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Nats 2nd half storylines: Strasburg's shutdown

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Nats 2nd half storylines: Strasburg's shutdown

The Nationals open tomorrow what promises to be the most compelling second half to a season since the franchise arrived in town in 2005, owners of the NL's best record but saddled with several major questions that need to be answered.Today we're counting down the five most significant storylines to the remainder of the Nationals' season. Next up is storyline No. 2: The club's plan to shut down ace Stephen Strasburg before season's end...
It's been hovering over the Nationals since at least the first day of spring training. Perhaps since the offseason. And perhaps since all the way back in September 2011, when the Nats shut down Jordan Zimmermann at 161 13 innings in his first full season back from Tommy John surgery and suggested they would do the same with Stephen Strasburg in 2012.

And we're getting closer to it becoming reality.

Are the Nationals really going to shut down their ace with several weeks remaining in a pennant race, then prevent him from pitching in the postseason if they reach it?

Yep, that's been Mike Rizzo's plan from the beginning, and he continues to stick to it.

The rationale: The Nationals, as an organization, don't believe in letting young pitchers exceed their previous seasons' innings totals by more than 30 percent or so. This is especially true for young pitchers coming back from major injuries like the torn elbow ligament that Zimmermann suffered in 2009 and Strasburg suffered in 2010.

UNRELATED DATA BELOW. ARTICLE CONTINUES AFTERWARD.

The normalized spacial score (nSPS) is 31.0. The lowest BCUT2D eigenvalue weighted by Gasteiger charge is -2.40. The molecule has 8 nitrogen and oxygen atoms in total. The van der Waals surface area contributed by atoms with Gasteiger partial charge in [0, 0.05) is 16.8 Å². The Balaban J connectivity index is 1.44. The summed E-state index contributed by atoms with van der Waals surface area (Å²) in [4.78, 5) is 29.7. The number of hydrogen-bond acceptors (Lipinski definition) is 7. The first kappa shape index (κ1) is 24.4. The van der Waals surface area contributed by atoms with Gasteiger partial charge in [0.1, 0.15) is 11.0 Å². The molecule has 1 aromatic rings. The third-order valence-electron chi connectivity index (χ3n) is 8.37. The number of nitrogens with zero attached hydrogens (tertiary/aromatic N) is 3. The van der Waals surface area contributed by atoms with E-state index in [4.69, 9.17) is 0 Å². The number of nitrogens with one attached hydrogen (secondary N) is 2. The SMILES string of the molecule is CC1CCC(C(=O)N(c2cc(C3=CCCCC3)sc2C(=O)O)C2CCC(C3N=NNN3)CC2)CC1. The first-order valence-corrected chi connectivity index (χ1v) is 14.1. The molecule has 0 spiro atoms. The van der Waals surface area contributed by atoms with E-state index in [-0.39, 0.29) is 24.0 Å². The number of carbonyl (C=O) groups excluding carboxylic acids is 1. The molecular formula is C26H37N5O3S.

Strasburg who turns 24 later this month, has never thrown more than 123 innings in a professional season. A 30 percent increase over that total would bring him to 160 innings, which is roughly the number the Nationals are expected to limit the right-hander to this season.

Strasburg has already thrown 100 innings (counting his one inning of relief in Tuesday's All-Star Game). Which means he's probably got about 10 more starts at his disposal before the shutdown occurs sometime in early September.

Because of a couple of off-days built into the late-season schedule, the Nationals might only need to fill Strasburg's rotation spot four times (obviously more if they reach the postseason). But that won't diminish the uproar that will occur around baseball if they indeed stick to their plan and sideline their best pitcher down the stretch.

Rizzo and manager Davey Johnson's ability to explain their rationale and justify their decision -- to fans, media, the baseball world and even their own players -- might be their toughest task.

They're committed to shutting down Strasburg. But can they convey their reasons for doing so in a manner that convinces everyone else to commit to the plan as well?

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Former Nationals outfielder admits to drinking vodka before MLB games

Former Nationals outfielder admits to drinking vodka before MLB games